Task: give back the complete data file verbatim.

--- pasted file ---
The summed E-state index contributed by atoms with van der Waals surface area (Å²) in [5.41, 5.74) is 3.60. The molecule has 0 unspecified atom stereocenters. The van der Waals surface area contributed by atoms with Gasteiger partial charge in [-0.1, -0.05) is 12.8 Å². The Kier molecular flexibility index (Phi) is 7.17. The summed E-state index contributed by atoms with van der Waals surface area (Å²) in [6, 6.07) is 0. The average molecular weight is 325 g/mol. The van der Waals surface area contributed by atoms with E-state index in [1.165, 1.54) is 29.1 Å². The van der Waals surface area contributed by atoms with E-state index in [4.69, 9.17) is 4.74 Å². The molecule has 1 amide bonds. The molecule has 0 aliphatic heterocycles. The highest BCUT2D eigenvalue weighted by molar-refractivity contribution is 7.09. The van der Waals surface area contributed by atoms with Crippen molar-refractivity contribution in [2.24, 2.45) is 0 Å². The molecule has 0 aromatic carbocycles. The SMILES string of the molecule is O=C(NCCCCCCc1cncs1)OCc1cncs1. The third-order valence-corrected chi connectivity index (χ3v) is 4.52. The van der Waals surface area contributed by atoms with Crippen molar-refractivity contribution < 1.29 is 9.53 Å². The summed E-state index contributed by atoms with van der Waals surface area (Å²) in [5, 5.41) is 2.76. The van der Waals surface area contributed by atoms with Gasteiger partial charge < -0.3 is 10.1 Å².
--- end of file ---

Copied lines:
The summed E-state index contributed by atoms with van der Waals surface area (Å²) in [5.41, 5.74) is 3.60. The molecule has 0 unspecified atom stereocenters. The van der Waals surface area contributed by atoms with Gasteiger partial charge in [-0.1, -0.05) is 12.8 Å². The Kier molecular flexibility index (Phi) is 7.17. The summed E-state index contributed by atoms with van der Waals surface area (Å²) in [6, 6.07) is 0. The average molecular weight is 325 g/mol. The van der Waals surface area contributed by atoms with E-state index in [1.165, 1.54) is 29.1 Å². The van der Waals surface area contributed by atoms with E-state index in [4.69, 9.17) is 4.74 Å². The molecule has 1 amide bonds. The molecule has 0 aliphatic heterocycles. The highest BCUT2D eigenvalue weighted by molar-refractivity contribution is 7.09. The van der Waals surface area contributed by atoms with Crippen molar-refractivity contribution in [2.24, 2.45) is 0 Å². The molecule has 0 aromatic carbocycles. The SMILES string of the molecule is O=C(NCCCCCCc1cncs1)OCc1cncs1. The third-order valence-corrected chi connectivity index (χ3v) is 4.52. The van der Waals surface area contributed by atoms with Crippen molar-refractivity contribution < 1.29 is 9.53 Å². The summed E-state index contributed by atoms with van der Waals surface area (Å²) in [5, 5.41) is 2.76. The van der Waals surface area contributed by atoms with Gasteiger partial charge < -0.3 is 10.1 Å².